There have been several scandals recently highlighting the dangers of poorly managed overseas aid work. From Oxfam – one of the world’s largest charities – being involved in misconduct, to the BBC recently reporting on the mismanagement of orphanages and foster homes in Uganda itself.

Here at The Uganda Marathon, we’re incredibly proud of our approach to helping the communities we work with and support. Offering a hand up, not a hand out. We take our lead from the local communities we serve, not the other way round.

And we’re extremely passionate about fighting poor practice – especially orphanages. There are a very few number of legitimate orphanages in Uganda. It is a sad fact that some unscrupulous people see children as a means of making money, rather than as incredible but vulnerable people who need fostering and rehabilitation back to their family to thrive. Orphanages are, sadly, big business – and many actively encourage mothers and guardians to place their children with them to increase foreign aid / donations.  Our community partnerships manager, Andy Bownds, shares his thoughts on how we discourage such behaviour below.

Our team in Masaka work full time with our partner projects to make sure your fundraising is spent in the best possible way.


” I am based in Masaka full time and work alongside 6 other full time Ugandan staff and a 4 strong Ugandan board. Who are dedicated not only to ensuring that you have the best possible visit to Uganda but also leave an incredible positive legacy!

We do this through a strict application, monitoring and evaluation and accountability process. This is how it works:

  1. Application Process– All projects that are funded through the marathon go through this level of due diligence. They must provide evidence of their registration which proves they have been in operation for two years or more. The application form is designed to demonstrate their impact and how they are working towards being self-sustainable.  Applications are then shortlisted by the Uganda Marathon Board of Trustees based in Masaka. The board is made up of charity experts who represent a variety of different categories of development from education, women’s empowerment, health and youth. These are all well respected community leaders with established organisations.

The Masaka based board select a short list of 20 charities that are then forwarded alongside notes to our international trustee board. The international board is made up of people from all parts of the world who have a real range of expertise in both the business and charity sectors.  This board act as an impartial body complete the final selection down to 15 projects.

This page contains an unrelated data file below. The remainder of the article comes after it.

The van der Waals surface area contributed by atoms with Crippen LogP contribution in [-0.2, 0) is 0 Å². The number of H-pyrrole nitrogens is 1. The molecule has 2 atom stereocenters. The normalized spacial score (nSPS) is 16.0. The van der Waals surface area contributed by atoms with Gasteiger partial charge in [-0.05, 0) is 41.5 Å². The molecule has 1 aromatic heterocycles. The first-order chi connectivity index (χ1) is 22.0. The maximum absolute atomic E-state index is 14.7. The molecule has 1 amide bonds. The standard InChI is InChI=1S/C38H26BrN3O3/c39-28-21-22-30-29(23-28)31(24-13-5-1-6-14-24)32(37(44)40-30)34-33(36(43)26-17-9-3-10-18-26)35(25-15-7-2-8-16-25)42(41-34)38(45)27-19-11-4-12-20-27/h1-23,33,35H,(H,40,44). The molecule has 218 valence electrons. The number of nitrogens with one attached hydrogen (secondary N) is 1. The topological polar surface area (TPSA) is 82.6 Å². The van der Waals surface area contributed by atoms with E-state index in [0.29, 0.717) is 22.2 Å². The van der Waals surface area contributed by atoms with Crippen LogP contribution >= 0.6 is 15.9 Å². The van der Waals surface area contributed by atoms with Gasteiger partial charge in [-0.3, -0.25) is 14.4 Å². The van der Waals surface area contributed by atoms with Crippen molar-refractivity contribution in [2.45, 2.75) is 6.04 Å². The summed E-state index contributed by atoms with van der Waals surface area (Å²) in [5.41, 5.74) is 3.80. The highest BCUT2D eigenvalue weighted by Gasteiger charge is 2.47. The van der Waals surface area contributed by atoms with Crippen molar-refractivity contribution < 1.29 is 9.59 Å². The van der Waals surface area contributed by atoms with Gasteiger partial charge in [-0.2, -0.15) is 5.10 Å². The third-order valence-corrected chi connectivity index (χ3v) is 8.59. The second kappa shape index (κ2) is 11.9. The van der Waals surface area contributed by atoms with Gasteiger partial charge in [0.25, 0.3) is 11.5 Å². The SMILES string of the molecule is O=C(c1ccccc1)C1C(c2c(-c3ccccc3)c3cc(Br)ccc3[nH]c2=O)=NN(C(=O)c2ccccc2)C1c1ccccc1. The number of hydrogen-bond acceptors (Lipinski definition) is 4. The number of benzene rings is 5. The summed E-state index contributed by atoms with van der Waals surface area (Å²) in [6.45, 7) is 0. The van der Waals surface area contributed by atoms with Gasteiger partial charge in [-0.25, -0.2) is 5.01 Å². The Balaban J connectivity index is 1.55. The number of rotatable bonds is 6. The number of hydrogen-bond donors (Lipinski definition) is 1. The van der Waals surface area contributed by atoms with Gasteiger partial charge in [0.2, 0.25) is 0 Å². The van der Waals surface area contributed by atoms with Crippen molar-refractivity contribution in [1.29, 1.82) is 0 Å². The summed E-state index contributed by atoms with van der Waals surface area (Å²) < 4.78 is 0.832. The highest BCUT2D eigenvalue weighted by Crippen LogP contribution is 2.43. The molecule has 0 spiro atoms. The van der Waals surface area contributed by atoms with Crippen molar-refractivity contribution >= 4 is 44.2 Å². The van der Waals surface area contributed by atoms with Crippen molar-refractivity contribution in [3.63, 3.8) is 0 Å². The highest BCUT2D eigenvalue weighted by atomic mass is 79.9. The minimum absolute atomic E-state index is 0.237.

The final 15 projects are then visited by our expert evaluation team in Masaka and their on the ground impact and capacity evaluated.

Only after this process are they publicised to our runners for them to select the project they are most passionate about and fundraise for.

  1. M&E – We don’t just stop there and throughout the year our full time team build a relationship with our projects as we continue to monitor and evaluate their work and impact. This is done mainly by our two field officers Tom our Community Partnership Manager and Edna our Monitoring and Evaluation Officer. 3-4 days a week they spend travelling between our funded projects, not only from the current year but also all previously funded organisations. They assess their impact against their targets, their financial record keeping and their legal status making sure they keep their registration up to date.

We also provide training around all these elements so as projects really understand the importance of theses critical elements in development.

We also have two days a year where we invite district officials to come and view our projects. These days involve us hiring a bus and travelling with the Community Development Officer, the Chief Administration Officer and a representative from the Resident District Commissioners office. These are the legal stakeholders for all charity work in the region of Masaka and are the perfect people to assess our work on the ground.

  1. Accountability –Now it’s about sharing this information with you the funder. We do this through quarterly reports, social media updates and our transparent finance system. The quarterly reports that are also sent to all relevant district officials in Masaka are forwarded directly to your email and contain everything from personal success stories to detailed figures relating to impact. Social media updates will give you an insight into the daily running of the project and demonstrate how often we as a team visit. The transparent finances system is something we are developing new for this year, it contains all the receipts of expenditure, bank transfers and the quarterly reports as a one stop guide for anyone to log onto to personally assess our work. This will be online soon and we cant wait to share it with the world.

This process really does ensure that we fund only the most impactful grassroots organisations in Masaka. Building their capacity to allow them to stand only financially and legally as they complete their vital work.”

We have created a short video from Smile Street and Needy Children, one of our 2019 partner projects. In the video, you can see one of our Uganda team visiting the project, along with an interview with the project lead.


Please do contact us if you have any questions or ideas as we are always looking for ways to improve our systems to ensure your legacy is truly sustainable and accountable.